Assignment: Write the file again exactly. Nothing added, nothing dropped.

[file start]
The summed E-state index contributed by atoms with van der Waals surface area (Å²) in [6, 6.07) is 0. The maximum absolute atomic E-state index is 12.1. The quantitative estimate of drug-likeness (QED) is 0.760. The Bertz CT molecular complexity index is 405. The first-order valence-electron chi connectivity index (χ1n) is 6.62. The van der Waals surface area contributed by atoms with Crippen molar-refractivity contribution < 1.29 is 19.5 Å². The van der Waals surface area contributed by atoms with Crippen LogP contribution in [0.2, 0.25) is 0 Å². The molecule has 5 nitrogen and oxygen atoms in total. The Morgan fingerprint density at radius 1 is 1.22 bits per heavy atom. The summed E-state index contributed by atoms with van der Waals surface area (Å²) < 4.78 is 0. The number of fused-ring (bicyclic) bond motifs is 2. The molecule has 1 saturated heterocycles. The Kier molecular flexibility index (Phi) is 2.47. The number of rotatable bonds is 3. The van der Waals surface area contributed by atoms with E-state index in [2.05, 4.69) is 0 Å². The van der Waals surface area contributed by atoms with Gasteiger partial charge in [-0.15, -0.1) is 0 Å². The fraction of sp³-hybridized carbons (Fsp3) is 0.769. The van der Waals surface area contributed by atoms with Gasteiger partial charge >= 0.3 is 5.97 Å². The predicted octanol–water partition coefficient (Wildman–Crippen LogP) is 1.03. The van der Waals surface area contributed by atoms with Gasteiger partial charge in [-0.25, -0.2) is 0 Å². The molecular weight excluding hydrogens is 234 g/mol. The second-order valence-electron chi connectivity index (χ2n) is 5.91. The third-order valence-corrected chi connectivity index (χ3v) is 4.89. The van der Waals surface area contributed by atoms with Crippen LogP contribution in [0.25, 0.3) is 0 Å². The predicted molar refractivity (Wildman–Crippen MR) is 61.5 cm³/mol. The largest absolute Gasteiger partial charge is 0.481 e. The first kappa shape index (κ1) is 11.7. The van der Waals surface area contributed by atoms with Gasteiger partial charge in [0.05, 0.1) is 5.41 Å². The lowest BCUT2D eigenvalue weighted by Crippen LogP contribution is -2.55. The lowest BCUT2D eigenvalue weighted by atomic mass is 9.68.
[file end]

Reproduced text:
The summed E-state index contributed by atoms with van der Waals surface area (Å²) in [6, 6.07) is 0. The maximum absolute atomic E-state index is 12.1. The quantitative estimate of drug-likeness (QED) is 0.760. The Bertz CT molecular complexity index is 405. The first-order valence-electron chi connectivity index (χ1n) is 6.62. The van der Waals surface area contributed by atoms with Crippen molar-refractivity contribution < 1.29 is 19.5 Å². The van der Waals surface area contributed by atoms with Crippen LogP contribution in [0.2, 0.25) is 0 Å². The molecule has 5 nitrogen and oxygen atoms in total. The Morgan fingerprint density at radius 1 is 1.22 bits per heavy atom. The summed E-state index contributed by atoms with van der Waals surface area (Å²) < 4.78 is 0. The number of fused-ring (bicyclic) bond motifs is 2. The molecule has 1 saturated heterocycles. The Kier molecular flexibility index (Phi) is 2.47. The number of rotatable bonds is 3. The van der Waals surface area contributed by atoms with E-state index in [2.05, 4.69) is 0 Å². The van der Waals surface area contributed by atoms with Gasteiger partial charge in [-0.15, -0.1) is 0 Å². The fraction of sp³-hybridized carbons (Fsp3) is 0.769. The van der Waals surface area contributed by atoms with Gasteiger partial charge >= 0.3 is 5.97 Å². The predicted octanol–water partition coefficient (Wildman–Crippen LogP) is 1.03. The van der Waals surface area contributed by atoms with Gasteiger partial charge in [-0.25, -0.2) is 0 Å². The molecular weight excluding hydrogens is 234 g/mol. The second-order valence-electron chi connectivity index (χ2n) is 5.91. The third-order valence-corrected chi connectivity index (χ3v) is 4.89. The van der Waals surface area contributed by atoms with Crippen LogP contribution in [0.25, 0.3) is 0 Å². The predicted molar refractivity (Wildman–Crippen MR) is 61.5 cm³/mol. The largest absolute Gasteiger partial charge is 0.481 e. The first kappa shape index (κ1) is 11.7. The van der Waals surface area contributed by atoms with Gasteiger partial charge in [0.05, 0.1) is 5.41 Å². The lowest BCUT2D eigenvalue weighted by Crippen LogP contribution is -2.55. The lowest BCUT2D eigenvalue weighted by atomic mass is 9.68.